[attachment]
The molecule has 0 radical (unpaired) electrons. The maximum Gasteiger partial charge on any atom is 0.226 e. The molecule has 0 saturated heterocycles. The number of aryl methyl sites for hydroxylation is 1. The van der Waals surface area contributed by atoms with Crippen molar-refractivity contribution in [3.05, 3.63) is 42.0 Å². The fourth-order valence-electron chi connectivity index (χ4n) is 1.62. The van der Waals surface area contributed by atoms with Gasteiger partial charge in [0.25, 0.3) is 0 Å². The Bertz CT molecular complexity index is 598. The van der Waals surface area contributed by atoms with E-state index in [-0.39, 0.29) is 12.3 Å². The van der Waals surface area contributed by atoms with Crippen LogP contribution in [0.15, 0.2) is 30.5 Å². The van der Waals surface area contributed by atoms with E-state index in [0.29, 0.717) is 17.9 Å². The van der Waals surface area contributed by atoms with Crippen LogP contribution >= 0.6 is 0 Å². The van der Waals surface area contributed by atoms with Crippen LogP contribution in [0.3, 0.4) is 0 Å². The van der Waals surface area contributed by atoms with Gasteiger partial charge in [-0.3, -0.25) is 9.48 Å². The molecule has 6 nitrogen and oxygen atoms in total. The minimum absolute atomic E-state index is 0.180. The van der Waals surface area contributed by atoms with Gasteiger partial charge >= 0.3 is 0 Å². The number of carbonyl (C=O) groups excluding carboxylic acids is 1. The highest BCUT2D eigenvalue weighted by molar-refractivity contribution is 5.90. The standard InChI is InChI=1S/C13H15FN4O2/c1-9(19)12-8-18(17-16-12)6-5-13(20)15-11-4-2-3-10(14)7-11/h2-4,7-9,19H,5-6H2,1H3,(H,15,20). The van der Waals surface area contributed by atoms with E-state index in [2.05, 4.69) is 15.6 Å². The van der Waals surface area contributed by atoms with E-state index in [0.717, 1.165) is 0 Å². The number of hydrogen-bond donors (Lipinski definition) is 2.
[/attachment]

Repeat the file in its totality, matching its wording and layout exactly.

The molecule has 0 radical (unpaired) electrons. The maximum Gasteiger partial charge on any atom is 0.226 e. The molecule has 0 saturated heterocycles. The number of aryl methyl sites for hydroxylation is 1. The van der Waals surface area contributed by atoms with Crippen molar-refractivity contribution in [3.05, 3.63) is 42.0 Å². The fourth-order valence-electron chi connectivity index (χ4n) is 1.62. The van der Waals surface area contributed by atoms with Gasteiger partial charge in [0.25, 0.3) is 0 Å². The Bertz CT molecular complexity index is 598. The van der Waals surface area contributed by atoms with E-state index in [-0.39, 0.29) is 12.3 Å². The van der Waals surface area contributed by atoms with Crippen LogP contribution in [0.15, 0.2) is 30.5 Å². The van der Waals surface area contributed by atoms with E-state index in [0.29, 0.717) is 17.9 Å². The van der Waals surface area contributed by atoms with Crippen LogP contribution >= 0.6 is 0 Å². The van der Waals surface area contributed by atoms with Crippen LogP contribution in [0.3, 0.4) is 0 Å². The van der Waals surface area contributed by atoms with Gasteiger partial charge in [-0.3, -0.25) is 9.48 Å². The molecule has 6 nitrogen and oxygen atoms in total. The minimum absolute atomic E-state index is 0.180. The van der Waals surface area contributed by atoms with Gasteiger partial charge >= 0.3 is 0 Å². The number of carbonyl (C=O) groups excluding carboxylic acids is 1. The highest BCUT2D eigenvalue weighted by molar-refractivity contribution is 5.90. The standard InChI is InChI=1S/C13H15FN4O2/c1-9(19)12-8-18(17-16-12)6-5-13(20)15-11-4-2-3-10(14)7-11/h2-4,7-9,19H,5-6H2,1H3,(H,15,20). The van der Waals surface area contributed by atoms with E-state index in [2.05, 4.69) is 15.6 Å². The van der Waals surface area contributed by atoms with E-state index in [0.717, 1.165) is 0 Å². The number of hydrogen-bond donors (Lipinski definition) is 2.